According to the news article, it sounds like it's a done deal, even though there are two more readings. Why are they talking about the signage needed and it's placement, along with it going into affect on Jan 1st. Whoa, my question is why doesn't anyone on the council ever question anything, ever, and they always pass everything unanimously, how can that be. I'm not sure if I agree or disagree with this ordinance. But why can't we take some time, months, a year, and really look at this and get it right. What about eating or taking that drink from that soda, it's all distractive driving. we have enough ordinances on the books that are not enforced, properly, unless there is a complaint. Like was asked in another comment, will more law enforcement be needed, come on, we are only a town of 5 to 6 thousand people. How many employees does this town need? In my opinion, our priorities are way off.

  • posted by Dustin

    October 27, 2017 8:30 am

    Thank you government for stepping in and showing us how stupid we really are.

  • posted by Paula Dee

    October 25, 2017 5:54 pm

    Speaking as one who has spent a lot of time on highways in 3 states, I must say that this is overdue. I've seen some awful near-misses and accidents - many due to someone thinking they are the exception, the ONE PERSON who can text or have a conversation and still keep an eye on the road. Nothing is so important that we can't pull to the side if we get a very important call, or stop for a few minutes if we feel the need to chat with someone. People are so tethered to their phones that they don't bother to stop yakking on them even when going through check-out at the grocery store. Ask the cashiers how they feel about that. Put the damned thing down while you're en route somewhere. Give yourself and other drivers a fighting chance to live longer. It's a shame that such a common sense idea has to be made a law in order for people to take it seriously.

  • posted by Mark Brisson

    October 25, 2017 10:10 am

    Texting is not just a "teen" problem. There are millions of employees who seek to do work while behind the wheel. Fleet vehicles/company cars are on the road more than teen drivers. They "multi-task" becoming very distracted.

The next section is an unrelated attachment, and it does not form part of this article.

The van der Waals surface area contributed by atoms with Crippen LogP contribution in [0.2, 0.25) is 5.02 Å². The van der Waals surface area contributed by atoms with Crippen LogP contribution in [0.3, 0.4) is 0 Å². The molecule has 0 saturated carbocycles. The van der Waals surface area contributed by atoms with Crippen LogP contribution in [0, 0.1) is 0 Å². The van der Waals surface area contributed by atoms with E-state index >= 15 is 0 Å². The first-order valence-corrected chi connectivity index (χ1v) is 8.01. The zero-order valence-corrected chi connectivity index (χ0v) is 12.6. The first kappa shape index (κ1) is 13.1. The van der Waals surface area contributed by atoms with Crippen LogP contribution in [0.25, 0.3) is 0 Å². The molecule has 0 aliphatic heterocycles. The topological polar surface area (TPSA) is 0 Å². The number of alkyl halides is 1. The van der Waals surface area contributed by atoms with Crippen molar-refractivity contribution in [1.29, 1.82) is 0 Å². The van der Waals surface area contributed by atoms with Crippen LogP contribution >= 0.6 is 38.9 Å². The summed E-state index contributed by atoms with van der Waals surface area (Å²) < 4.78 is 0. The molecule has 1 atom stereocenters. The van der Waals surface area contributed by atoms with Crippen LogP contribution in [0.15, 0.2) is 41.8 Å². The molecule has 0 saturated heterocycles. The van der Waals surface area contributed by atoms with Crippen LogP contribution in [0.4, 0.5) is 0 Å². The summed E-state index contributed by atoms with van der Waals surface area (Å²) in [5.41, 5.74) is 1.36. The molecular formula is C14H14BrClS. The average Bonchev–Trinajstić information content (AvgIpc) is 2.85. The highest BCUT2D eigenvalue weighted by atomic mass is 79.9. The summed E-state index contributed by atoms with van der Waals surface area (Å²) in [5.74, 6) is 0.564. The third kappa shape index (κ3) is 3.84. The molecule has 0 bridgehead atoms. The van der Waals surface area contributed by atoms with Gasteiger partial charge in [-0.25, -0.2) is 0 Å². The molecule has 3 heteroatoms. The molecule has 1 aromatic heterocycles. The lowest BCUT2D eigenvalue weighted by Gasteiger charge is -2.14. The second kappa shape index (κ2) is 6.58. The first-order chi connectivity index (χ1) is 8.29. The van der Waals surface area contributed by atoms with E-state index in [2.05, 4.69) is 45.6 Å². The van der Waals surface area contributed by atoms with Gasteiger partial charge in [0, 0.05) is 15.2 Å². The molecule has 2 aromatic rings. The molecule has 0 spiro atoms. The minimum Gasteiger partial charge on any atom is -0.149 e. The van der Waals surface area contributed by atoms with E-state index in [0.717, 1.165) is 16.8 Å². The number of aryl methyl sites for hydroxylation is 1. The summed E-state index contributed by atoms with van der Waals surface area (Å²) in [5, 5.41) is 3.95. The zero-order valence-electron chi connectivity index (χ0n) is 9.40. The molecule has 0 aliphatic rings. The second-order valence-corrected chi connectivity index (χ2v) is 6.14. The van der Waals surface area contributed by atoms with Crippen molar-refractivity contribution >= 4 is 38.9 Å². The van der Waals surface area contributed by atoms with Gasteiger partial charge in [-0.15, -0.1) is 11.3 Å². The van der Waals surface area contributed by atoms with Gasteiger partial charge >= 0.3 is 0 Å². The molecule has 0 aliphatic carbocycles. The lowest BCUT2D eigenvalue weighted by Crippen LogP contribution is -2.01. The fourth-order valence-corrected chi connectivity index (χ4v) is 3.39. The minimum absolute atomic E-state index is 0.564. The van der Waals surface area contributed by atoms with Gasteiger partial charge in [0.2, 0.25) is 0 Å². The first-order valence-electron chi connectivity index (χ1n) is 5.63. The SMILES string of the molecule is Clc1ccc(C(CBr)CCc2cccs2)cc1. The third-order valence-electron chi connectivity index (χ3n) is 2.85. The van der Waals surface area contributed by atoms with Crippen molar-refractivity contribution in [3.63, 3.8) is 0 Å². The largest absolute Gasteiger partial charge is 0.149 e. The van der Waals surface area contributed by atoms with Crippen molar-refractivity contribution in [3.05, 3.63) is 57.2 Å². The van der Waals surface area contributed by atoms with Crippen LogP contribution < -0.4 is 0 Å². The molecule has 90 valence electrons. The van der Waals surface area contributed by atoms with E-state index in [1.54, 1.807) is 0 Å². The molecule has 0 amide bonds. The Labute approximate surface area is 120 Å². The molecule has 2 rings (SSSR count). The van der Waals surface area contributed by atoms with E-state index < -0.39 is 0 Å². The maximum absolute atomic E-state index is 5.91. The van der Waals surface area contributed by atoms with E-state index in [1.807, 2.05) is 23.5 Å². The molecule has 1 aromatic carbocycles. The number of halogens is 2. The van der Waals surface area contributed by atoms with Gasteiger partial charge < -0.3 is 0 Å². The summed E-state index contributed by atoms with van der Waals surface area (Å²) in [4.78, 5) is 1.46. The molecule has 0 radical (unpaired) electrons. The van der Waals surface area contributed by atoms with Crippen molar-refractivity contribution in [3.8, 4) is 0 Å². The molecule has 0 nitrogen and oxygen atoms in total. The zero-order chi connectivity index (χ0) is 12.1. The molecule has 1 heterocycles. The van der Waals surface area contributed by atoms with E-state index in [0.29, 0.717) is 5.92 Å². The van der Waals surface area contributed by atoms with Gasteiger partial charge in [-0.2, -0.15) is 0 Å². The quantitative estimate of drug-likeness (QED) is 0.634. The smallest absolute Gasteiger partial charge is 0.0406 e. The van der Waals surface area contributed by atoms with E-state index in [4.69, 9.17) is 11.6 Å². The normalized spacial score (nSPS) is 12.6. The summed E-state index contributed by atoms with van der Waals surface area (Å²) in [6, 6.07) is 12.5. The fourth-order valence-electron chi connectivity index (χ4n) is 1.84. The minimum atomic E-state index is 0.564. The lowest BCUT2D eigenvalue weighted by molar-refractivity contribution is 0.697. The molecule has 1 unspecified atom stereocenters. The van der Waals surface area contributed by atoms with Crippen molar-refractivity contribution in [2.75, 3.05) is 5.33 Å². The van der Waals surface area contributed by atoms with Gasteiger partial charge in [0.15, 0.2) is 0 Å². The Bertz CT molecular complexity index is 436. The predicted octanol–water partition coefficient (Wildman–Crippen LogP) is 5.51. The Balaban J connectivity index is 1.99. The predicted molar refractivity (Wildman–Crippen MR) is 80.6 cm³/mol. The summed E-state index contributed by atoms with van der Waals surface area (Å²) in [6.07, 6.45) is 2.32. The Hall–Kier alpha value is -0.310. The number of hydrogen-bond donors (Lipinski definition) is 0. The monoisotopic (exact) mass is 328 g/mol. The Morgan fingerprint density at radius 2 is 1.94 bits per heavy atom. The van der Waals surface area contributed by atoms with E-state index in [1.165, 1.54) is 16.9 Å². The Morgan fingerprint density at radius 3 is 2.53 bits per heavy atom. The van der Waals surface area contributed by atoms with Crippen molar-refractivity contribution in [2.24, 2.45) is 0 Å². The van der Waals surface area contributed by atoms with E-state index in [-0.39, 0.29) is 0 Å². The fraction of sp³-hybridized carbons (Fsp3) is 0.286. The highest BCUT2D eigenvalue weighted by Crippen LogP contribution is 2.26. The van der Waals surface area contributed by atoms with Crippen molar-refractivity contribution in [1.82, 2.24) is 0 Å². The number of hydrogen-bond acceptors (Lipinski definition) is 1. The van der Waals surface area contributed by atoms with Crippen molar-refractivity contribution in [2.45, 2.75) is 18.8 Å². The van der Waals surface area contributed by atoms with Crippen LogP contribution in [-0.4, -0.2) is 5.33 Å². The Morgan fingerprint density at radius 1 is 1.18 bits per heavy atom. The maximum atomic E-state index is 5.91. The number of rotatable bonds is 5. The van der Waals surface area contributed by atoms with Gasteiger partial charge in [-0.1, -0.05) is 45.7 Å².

The State wants to increase fees and fines, but there is a tech way to stop these distraction. There are apps to block you using your phone when you drive. AT&T DriveMode is one example and it is FREE!

    One area that is rarely discussed is that each state has hundreds of State vehicles that inspectors, regulators and the agricultural department use as fleet vehicles, but they do not have the technology to diminish distracted driving. I would love to see one state lead by example and use a program, like FleetMode, to block texts, redirect incoming phone calls, and impede all other apps in the State vehicles. If we want our state roads to be safer, let’s start by making our state vehicles safer.

  • posted by Bill

    October 24, 2017 6:40 pm

    This is the stupidest idea that I have ever heard for a small town from the city council. You should worry about improving things in this town besides this nonsense.

  • posted by Salty Dawg

    October 24, 2017 1:56 pm

    Good luck trying to enforce it when the law is doing the very same thing.

  • posted by Concern citizen

    October 24, 2017 8:48 am

    Seems like another way for this town to make more money and for Ms. Kitchen to pontificate in court. Honestly I sure wish they would focus more on the drugs, the people blowing stop signs and enforcing laws in all parts of town. It seems the west end sure doesn't get the attention other areas do.

  • posted by Disgusted taxpayer

    October 24, 2017 8:42 am

    That's funny...I moaned about this very problem around Powell when these cell phones first became a big rage and idiot drivers were using them...even the cops were doing it.No one said anything about this problem then. This has become a national problem...and many cities have instituted a similar ordinance long ago,so why did it take so long for Powell people to wake up?